We also note that Schwartz v. City of Milwaukee, 54 Wis.2d 286, 195 N.W. 2d 480 (1972),4 a case relied on in Tornquist (id., 208 N.J. Super. at 101), has been held inapplicable to the instant issue. The Wisconsin Supreme Court has determined that under that state's statute the injured spouse's negligence limits the recovery of the spouse claiming per quod damages (whether medical expenses or loss of consortium). White v. Lunder, 66 Wis. 2d 563, 574, 225 N.W. 2d 442, 449 (1975) (discussing and distinguishing Schwartz). See Arnold v. Shawano County Agr. Soc., 111 Wis. 2d 203, 330 N.W. 2d 773, 779 (1983).
A per quod claim is only maintainable by reason of a spouse's personal injury. It depends upon and is incidental to the personal injury action. Rex v. Hutner, 26 N.J. 489, 492 (1958). Our courts have characterized it as a derivative claim, not a separate cause of action. See Orr v. Orr, 36 N.J. 236 (1961); Wimmer v. Coombs, 198 N.J. Super. 184, 188 (App.Div.1985); Boyd v. Steele, 107 N.J. Super. 405, 410 (App.Div.1969); Neely v. Kossove, 198 N.J. Super. 503, 505 (Law Div.1984); Scolaro v. Marlatt, 193 N.J. Super. 452 (Law Div.1983). Such claims must be joined with the primary claim in a single action. R. 4:28-3. See Richardson v. Kulick, 213 N.J. Super. 250, 254 (App.Div.1986). The derivative claim can rise no higher than the personal injury claim of the other spouse.5 See Prosser & Keaton on Torts (5th Ed. 1984) § 125 at 938.
Formerly a husband was considered liable for his wife's medical expenses and necessaries. Thus, as the late Chief Justice Weintraub observed in Patusco v. Prince Macaroni, Inc., 50 N.J. 365, 369 (1967), at common law a wife's claim for medical expenses had been commonly lumped with the husband's per quod loss of consortium claim.6 The husband (the driver) and wife (the passenger) in that case were both injured in a rear-end collision. The court recognized two distinct claims and held that under the Married Women's Act the wife's cause of action as a non-negligent injured plaintiff for medical expenses she incurred belonged to her and was not barred by any contributory negligence of her husband. The court discussed
the effect of the injured spouse's negligence on the per quod claim of the other spouse:
Although the husband's consortium claim is thus distinct from the wife's, it will fall if the wife was contributorily negligent. It will also fall if the husband himself was negligent. That the wife's carelessness should bar the husband's claim for loss of consortium is questioned academically, see Orr v. Orr, 36 N.J. 236, 239 (1961), but as to the husband's own negligence it is correct to say upon current notions of liability that the husband ought not to recover if he himself negligently contributed to that loss. (50 N.J. at 368) (Emphasis supplied.)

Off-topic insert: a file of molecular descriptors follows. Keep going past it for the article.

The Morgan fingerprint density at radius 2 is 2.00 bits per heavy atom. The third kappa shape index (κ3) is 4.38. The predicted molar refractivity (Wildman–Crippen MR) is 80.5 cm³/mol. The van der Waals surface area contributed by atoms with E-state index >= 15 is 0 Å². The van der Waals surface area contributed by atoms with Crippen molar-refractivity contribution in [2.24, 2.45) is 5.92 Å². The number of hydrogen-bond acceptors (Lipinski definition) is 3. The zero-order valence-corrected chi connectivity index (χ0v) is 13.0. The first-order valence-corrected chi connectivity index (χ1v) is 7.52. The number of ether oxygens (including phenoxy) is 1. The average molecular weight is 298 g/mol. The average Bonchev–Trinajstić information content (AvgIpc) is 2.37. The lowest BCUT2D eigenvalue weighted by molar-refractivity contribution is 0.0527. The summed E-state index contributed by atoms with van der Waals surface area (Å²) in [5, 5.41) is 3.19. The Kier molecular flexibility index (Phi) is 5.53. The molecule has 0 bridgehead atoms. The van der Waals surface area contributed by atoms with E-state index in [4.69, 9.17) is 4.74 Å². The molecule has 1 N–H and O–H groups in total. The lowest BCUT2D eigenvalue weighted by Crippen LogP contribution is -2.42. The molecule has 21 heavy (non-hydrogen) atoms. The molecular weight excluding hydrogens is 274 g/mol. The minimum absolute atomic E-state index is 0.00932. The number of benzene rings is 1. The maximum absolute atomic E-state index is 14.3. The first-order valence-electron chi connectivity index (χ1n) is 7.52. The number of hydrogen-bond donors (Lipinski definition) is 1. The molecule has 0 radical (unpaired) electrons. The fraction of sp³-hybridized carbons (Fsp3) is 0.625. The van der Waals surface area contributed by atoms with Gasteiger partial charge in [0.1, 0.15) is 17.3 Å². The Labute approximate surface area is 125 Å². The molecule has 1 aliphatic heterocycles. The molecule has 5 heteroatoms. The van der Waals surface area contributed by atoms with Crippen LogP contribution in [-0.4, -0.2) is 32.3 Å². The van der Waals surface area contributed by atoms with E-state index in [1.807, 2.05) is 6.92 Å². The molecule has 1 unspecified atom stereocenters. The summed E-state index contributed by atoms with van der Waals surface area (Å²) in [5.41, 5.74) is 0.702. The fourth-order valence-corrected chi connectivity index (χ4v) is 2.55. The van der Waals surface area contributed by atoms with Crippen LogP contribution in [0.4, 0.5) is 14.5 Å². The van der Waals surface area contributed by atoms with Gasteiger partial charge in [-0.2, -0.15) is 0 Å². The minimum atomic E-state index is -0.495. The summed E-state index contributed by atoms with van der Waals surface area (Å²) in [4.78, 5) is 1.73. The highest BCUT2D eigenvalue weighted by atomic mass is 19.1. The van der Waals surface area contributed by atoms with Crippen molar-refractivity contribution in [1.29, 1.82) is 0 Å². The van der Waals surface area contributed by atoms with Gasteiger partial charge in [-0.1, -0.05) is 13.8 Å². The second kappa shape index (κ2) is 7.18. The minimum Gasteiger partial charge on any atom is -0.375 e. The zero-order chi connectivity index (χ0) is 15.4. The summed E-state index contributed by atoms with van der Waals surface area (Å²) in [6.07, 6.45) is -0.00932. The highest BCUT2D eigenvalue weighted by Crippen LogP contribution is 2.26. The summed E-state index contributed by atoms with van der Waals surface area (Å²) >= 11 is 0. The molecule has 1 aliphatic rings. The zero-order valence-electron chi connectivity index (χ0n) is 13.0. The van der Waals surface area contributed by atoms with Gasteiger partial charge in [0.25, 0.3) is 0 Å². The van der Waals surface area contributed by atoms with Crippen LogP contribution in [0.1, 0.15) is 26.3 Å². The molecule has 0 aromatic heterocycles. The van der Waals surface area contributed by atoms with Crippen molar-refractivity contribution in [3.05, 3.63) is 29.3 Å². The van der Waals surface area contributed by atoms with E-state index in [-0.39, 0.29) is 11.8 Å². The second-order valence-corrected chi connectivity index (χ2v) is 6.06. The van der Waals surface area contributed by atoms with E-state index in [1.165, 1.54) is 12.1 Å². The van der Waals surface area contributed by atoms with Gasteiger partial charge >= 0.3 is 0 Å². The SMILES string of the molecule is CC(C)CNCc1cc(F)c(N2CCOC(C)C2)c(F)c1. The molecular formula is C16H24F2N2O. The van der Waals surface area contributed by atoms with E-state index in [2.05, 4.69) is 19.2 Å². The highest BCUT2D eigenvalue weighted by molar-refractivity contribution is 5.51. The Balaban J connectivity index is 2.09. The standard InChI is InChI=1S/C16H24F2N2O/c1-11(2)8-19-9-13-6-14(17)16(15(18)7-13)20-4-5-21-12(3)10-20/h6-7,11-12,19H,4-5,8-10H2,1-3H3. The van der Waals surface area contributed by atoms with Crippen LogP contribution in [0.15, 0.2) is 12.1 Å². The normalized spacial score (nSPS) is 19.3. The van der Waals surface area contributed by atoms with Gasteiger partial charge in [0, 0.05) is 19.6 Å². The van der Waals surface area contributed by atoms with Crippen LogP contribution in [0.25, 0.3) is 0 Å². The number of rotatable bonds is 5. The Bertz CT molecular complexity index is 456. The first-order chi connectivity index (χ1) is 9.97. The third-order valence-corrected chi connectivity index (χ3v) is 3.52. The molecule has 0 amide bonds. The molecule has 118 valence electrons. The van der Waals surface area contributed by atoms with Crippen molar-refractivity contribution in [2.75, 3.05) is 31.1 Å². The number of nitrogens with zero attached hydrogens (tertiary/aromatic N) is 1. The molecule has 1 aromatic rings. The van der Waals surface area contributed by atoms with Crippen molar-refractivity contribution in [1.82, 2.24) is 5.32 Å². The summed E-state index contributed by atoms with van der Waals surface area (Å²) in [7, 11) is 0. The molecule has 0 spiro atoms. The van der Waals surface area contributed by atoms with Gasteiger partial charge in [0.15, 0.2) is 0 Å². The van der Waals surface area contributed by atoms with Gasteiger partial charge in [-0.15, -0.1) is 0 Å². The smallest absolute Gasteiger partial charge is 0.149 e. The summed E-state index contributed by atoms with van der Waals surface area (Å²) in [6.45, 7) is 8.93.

We see no reason to depart from this rule in a comparative negligence setting. While criticism of this rule has been acknowledged, ibid.; see also Orr v. Orr, 36 N.J. 236, 239 (1961), we note that any perceived harshness of barring a consortium claim based on negligence of the injured spouse has been mitigated by the legislature's adoption of a comparative negligence approach. N.J.S.A. 2A:15-5.1 (L. 1973, c. 146, § 1. Amended by L. 1982, c. 191, § 1, eff. December 6, 1982). See Eggert v. Working, 599 P. 2d 1389, 1390-1391 (Alaska 1979). A per quod award will thus be reduced by the percentage of negligence attributable to the injured spouse, and by the percentage of any negligence attributable to the spouse asserting the per quod claim.7
There is a split of authority on this issue among our sister states, see Prosser and Keaton on Torts, supra, § 125 at 937-938; Annotation, "Negligence of spouse or child as barring or reducing recovery for loss of consortium by other spouse or parent," 25 A.L.R. 4th 118, 125-134 (1983). Our holding is consonant with the majority of jurisdictions considering this issue. See Mayo v. Tri-Bell Industries, Inc., 787 F.2d 1007, 1011-1012 (5th Cir.1986) (applying Texas law and approving
majority view that loss of consortium action is a derivative, not separate, cause of action, and thus an injured party's negligence reduces a per quod award). See also Runcorn v. Shearer Lumber Products, Inc., 107 Idaho 389, 394, 690 P. 2d 324, 329 (1984), where the court said:
We agree with the majority [of jurisdictions considering the issue under comparative negligence statutes]. The claim for loss of consortium is a wholly derivative cause of action contingent upon a third party's tortious injury to a spouse.
And see Scattaregia v. Shin Shen Wu, 343 Pa.Super. 452, 495 A.2d 552, 553 (1985) (following majority view that comparative negligence of injured spouse reduces other spouse's loss of consortium award). Accord Jorae v. Clinton Crop Service, 465 F. Supp. 952, 957 (E.D.Mich.1979) (applying Michigan law); Ferguson v. Ben M. Hogan Co., 307 F. Supp. 658, 665 (W.D.Ark.1969) (applying Arkansas law); Nelson v. Busby, 246 Ark. 247, 437 S.W. 2d 799, 803 (1969); Hamm v. City of Milton, 358 So. 2d 121, 123 (Fla.Dist.Ct.App.1978); White v. Lunder, supra (225 N.W. 2d 442); Weaver v. Mitchell, 715 P. 2d 1361, 1369 (Wyo.1986). Cf. Annotation, "Contributory negligence of spouse or child as bar to recovery of collateral damages suffered by other spouse or parent," 21 A.L.R. 3d 469 (1968).